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Scouting offers adventure, teaches life-skills to Trussville youth

From The Trussville Tribune staff reports

TRUSSVILLE — In the heart of every child there is a longing for community, service and adventure.  It persists even in our age of instant digital gratification and incessant smart phone notifications.  Nourishing that spark becomes the challenge and the charge of the older generations. Fortunately, there is an organization whose existence is dedicated to achieving that very goal.  That organization is the Boy Scouts of America.

The Scouts have been around since 1910 and have had a presence in Trussville since 1951.  They have taught millions of kids how to navigate their communities as well as the world.  The scouts teach respect, service, how to be responsible for oneself, and how to be responsible for others. The Scouts achieve all of this in a unique and impactful method.  The scouts have fun with learning resulting as a by-product of their many activities.

Scouting has many group divisions to meet the preferences, and needs, of diverse individuals but the big two are the Cub Scouts and the Boy Scouts.

The Cub Scouts are open to children from kindergarten to fifth grade.  According to their literature, “The methods of Cub Scouting are: living the ideals, belonging to a den, advancement, family involvement, activities, serving the community, and the uniform.”

Activities vary but may include, and are not limited to; den meetings, pack meetings, outdoor adventures, banquets, service projects, space derby, and the pine wood derby.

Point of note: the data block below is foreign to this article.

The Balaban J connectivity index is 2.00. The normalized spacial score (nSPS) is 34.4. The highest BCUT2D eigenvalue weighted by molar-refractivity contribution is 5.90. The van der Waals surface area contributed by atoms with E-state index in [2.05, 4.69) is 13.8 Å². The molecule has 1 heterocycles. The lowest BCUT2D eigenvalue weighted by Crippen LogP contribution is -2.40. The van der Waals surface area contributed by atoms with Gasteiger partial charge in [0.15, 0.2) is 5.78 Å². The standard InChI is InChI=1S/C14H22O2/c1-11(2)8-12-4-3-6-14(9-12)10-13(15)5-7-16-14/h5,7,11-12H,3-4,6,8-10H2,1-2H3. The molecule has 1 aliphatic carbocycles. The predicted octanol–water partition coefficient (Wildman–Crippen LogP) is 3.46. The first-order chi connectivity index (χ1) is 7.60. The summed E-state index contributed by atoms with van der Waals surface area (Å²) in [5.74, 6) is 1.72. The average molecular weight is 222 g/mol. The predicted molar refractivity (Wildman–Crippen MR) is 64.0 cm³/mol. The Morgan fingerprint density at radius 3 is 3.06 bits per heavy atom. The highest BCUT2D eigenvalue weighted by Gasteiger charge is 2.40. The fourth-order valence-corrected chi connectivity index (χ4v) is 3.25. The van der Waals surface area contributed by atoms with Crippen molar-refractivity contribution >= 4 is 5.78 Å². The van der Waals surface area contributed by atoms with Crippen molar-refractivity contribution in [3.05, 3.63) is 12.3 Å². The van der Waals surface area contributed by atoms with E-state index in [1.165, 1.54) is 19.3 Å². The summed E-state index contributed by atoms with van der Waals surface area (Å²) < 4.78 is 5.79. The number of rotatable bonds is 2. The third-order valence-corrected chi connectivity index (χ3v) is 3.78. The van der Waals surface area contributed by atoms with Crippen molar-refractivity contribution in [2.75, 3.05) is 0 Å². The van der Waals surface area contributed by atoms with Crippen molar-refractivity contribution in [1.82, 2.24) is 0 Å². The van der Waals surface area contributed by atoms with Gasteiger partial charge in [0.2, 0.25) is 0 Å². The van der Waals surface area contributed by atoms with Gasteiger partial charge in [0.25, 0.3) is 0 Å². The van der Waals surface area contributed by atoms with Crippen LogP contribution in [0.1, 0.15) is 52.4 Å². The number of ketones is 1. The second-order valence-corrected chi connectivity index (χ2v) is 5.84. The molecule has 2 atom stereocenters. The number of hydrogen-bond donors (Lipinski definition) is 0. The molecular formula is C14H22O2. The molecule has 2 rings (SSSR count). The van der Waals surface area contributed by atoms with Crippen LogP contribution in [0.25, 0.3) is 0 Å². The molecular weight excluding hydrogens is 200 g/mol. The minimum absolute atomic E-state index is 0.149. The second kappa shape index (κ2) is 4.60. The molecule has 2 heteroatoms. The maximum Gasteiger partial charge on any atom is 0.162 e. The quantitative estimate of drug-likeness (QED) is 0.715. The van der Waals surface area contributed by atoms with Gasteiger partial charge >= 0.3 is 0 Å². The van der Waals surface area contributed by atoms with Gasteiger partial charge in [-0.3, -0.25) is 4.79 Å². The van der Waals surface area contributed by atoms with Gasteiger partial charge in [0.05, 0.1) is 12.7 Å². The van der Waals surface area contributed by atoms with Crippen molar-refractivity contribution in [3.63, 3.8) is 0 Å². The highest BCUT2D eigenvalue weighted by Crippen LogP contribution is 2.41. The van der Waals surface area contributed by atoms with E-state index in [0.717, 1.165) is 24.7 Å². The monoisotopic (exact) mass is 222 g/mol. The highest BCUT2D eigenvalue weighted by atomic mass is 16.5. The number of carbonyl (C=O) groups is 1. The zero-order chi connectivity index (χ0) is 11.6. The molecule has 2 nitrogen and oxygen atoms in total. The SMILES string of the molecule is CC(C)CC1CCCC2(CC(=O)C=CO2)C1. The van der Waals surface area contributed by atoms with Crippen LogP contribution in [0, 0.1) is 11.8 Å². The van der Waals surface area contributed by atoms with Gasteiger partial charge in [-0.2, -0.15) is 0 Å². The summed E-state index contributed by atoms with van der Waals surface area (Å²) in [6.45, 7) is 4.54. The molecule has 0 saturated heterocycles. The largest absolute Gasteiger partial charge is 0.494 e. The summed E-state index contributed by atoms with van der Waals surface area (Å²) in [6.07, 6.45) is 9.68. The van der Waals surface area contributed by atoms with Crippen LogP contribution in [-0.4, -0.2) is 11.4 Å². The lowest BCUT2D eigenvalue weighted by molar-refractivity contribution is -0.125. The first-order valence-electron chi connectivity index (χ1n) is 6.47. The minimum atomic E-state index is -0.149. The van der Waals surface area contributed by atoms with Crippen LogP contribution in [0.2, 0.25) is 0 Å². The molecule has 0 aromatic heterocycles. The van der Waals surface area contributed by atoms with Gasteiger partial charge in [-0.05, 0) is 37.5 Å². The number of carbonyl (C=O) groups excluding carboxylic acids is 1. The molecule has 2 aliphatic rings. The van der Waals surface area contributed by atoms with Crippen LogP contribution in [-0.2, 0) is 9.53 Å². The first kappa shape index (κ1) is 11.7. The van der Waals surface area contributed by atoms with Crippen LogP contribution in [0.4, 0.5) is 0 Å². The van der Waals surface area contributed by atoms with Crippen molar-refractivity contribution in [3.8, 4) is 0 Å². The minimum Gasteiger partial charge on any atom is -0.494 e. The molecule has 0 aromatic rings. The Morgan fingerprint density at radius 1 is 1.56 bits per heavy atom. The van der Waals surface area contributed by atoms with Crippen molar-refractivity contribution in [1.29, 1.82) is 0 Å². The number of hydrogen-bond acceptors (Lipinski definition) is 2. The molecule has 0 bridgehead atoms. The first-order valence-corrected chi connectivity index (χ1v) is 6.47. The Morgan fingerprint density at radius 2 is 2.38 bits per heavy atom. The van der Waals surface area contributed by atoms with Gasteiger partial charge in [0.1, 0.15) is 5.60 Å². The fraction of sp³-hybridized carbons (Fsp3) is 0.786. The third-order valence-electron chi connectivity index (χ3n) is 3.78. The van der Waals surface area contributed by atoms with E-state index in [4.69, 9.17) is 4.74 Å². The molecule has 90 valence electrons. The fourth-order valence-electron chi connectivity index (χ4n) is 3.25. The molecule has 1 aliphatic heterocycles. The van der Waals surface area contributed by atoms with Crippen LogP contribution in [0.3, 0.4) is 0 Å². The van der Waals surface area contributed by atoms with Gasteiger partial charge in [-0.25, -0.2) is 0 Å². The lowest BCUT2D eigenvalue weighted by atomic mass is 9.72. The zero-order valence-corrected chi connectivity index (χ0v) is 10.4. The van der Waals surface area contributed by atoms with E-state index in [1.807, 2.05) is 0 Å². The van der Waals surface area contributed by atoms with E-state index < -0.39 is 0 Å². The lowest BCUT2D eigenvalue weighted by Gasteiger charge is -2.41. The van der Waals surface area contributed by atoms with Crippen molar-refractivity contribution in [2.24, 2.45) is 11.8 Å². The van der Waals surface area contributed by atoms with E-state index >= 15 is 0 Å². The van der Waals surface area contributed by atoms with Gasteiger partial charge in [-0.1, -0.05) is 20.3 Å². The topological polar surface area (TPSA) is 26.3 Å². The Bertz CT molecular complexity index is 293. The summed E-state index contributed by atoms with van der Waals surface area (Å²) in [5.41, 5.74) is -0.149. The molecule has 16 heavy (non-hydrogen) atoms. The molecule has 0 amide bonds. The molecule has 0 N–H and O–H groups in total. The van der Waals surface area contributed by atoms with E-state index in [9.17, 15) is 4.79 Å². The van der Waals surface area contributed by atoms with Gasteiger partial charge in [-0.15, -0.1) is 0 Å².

The Boy Scouts are open to ages 11 to 17.  It is advertised by the organization as being, “The traditional Scouting experience for youth in the fifth grade through high school. Service, community engagement and leadership development become increasingly important parts of the program as youth lead their own activities and work their way toward earning Scouting’s highest rank, Eagle Scout.”

This program utilizes a series of challenges, which the scout can face at their own pace, that will foster growth, develop skills and, as the literature advises, “lead to personal responsibility and high self-esteem.”

Those interested can learn more about the Scouting program by visiting their national website (scouting.org), or the website for the local Pack 216 (Pack216.org).  For those that are little bit more adventurous Pack 216 can be visited in person at 427 Cherokee Drive in Trussville; or they can visit Greater Alabama Council Boy Scouts of America at 516 Liberty Parkway, Birmingham Al 35183.








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